5. Ramu

    I was a Programmer Analyst using COBOL for 12 years.

    I then went back to get Microsoft certification in VB.NET, SP.NEt, and SQL Server.

    However, I can’t get any of the programming jobs out there because they all require at least 3-4 years experience in .NET and nobody is hiring for COBOL.

    Is there any way to get the kind of experience I need or is there a different path I should take?

    • Do Certifications Really Lead To Better Jobs?
      The mistake you made is that you placed your bets on certifications even though the #1 requirement for getting a software development job is not certifications but handson experience.

      While certifications can help your career, there are several other things that can help your career and then there are things that can significantly boost your career.

      #1: Getting an Education in Anything can help your career
      #2: An MBA can help your career
      #3: A College Degree can help your career
      #4: A PHD can help your career
      #5: Writing books in your industry can help your career
      #6: Giving speeches to professionals in your industry can help your career
      #7: Starting a blog focused on your industry can help your career
      #8: Getting hands on skills or handson experience in your Industry will significantly boost your career

      What you need to do is to get as much handson software development experience as possible … doing that will significantly boost your career and whether regardless of your certification, it will help you get a job!

  6. Reddy

    I have completed my b.tech in electronics and communications stream and having an aggregate of 61 and i wanted to know which is the best language eg java, oracle, mainframes to build my career and to get a job.

    • The best language to start out with is a language that you have not mentioned because it is sometimes ignored in the academic circles but it is the language of the business world:

      C#, .NET FRAMEWORK, ASP.NET. SQL SERVER!

  7. Tammy

    I have more than 12 years continues Experience in Mainframe Applications.

    Now i am planning to change my career path.

    I am looking in any other software development area.

    I heard there is lot of scope in JAVA/J2EE,

    Please advise me.

    • I would not advice JAVA / J2EE seeing that you are starting out and that you have no vested interest in being a Java Developer.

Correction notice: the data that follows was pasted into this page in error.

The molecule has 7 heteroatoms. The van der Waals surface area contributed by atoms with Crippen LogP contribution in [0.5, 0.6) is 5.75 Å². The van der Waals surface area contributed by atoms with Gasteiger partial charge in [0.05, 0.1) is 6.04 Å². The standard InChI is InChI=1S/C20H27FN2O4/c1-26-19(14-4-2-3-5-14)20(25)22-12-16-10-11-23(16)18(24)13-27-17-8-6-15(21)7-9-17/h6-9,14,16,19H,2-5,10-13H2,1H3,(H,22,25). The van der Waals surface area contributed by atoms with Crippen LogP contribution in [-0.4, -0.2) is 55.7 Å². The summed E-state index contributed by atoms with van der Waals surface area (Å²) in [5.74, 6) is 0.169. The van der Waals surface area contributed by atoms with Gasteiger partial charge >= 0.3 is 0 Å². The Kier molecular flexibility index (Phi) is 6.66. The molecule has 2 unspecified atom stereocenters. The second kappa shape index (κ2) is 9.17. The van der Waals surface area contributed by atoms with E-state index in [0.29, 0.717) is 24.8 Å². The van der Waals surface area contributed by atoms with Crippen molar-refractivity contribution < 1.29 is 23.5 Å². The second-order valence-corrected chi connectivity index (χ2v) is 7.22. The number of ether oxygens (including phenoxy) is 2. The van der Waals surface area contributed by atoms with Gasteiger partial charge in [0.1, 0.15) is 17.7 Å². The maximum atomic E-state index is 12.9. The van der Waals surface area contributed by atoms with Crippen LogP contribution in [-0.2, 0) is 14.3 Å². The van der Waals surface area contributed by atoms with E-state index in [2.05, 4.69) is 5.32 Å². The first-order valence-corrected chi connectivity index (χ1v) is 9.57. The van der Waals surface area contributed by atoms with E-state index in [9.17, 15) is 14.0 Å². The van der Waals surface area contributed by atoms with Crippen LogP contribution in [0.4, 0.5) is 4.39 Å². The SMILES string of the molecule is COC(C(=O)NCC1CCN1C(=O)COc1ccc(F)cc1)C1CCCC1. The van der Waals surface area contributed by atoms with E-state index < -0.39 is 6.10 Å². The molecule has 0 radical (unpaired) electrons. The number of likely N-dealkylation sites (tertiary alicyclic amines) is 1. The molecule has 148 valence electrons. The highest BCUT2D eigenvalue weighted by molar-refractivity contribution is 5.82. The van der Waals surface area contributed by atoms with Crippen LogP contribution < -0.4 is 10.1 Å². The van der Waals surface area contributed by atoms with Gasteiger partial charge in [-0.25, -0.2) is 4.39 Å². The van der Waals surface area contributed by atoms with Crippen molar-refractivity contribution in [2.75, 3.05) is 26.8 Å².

A number of Java / JEE shops are migrating away and embracing .NET Development because Microsoft’s Marketing message is finally catching up with them :-)

      A number of Java / J2EE Developers are also re-learning .NET Framework for the same reason.

      If you are a master in Java/J2EE (7+ years of experience) and you don’t want to start from scratch, I may see your point.

      But if you are just starting out, I will advice you to stick to .NET Framework, C# and ASP.NET for the near future!

  8. paul haynes

    As a cobol programmer trying to transfer to newer technology, I’ve spent(wasted?) time learning JAVA and HTML and for the last 2 months have been doing ASP.NET.

    I began with ASP 2.0, with C#, but then switched to ASP 3.5 with VB and LINQ.

    Is version 3.5 widespread or should I have stayed with 2.0?

    Also is LINQ worthwhile?, from years of DB2 I already know sql.

    I’ve downloaded Microsoft Web Developer and sqlserver.

    Thanks

    • Some clients will work with 2.0 and others with 3.5. Since you are starting out, learning 3.5 is good because it encompasses all that 2.0 offers and then the new 3.5 features.

      LINQ is a Microsoft centric solution and some jobs will call for it. Having said that, I don’t think that not having LINQ on your resume will stop you from getting hired!

      Remember that Microsoft puts out a lot of new technologies. However, until a significant time later, the older ones are still valuable and not only that, if you have a lot of knowledge in these topics, not knowing one thing like LINQ or newer 3.5 features will not stop you from getting hired … considering that developers are in good demand.

      Learn what you can now … put out your resume and get a job and then continue learning … it is a never ending cycle :-)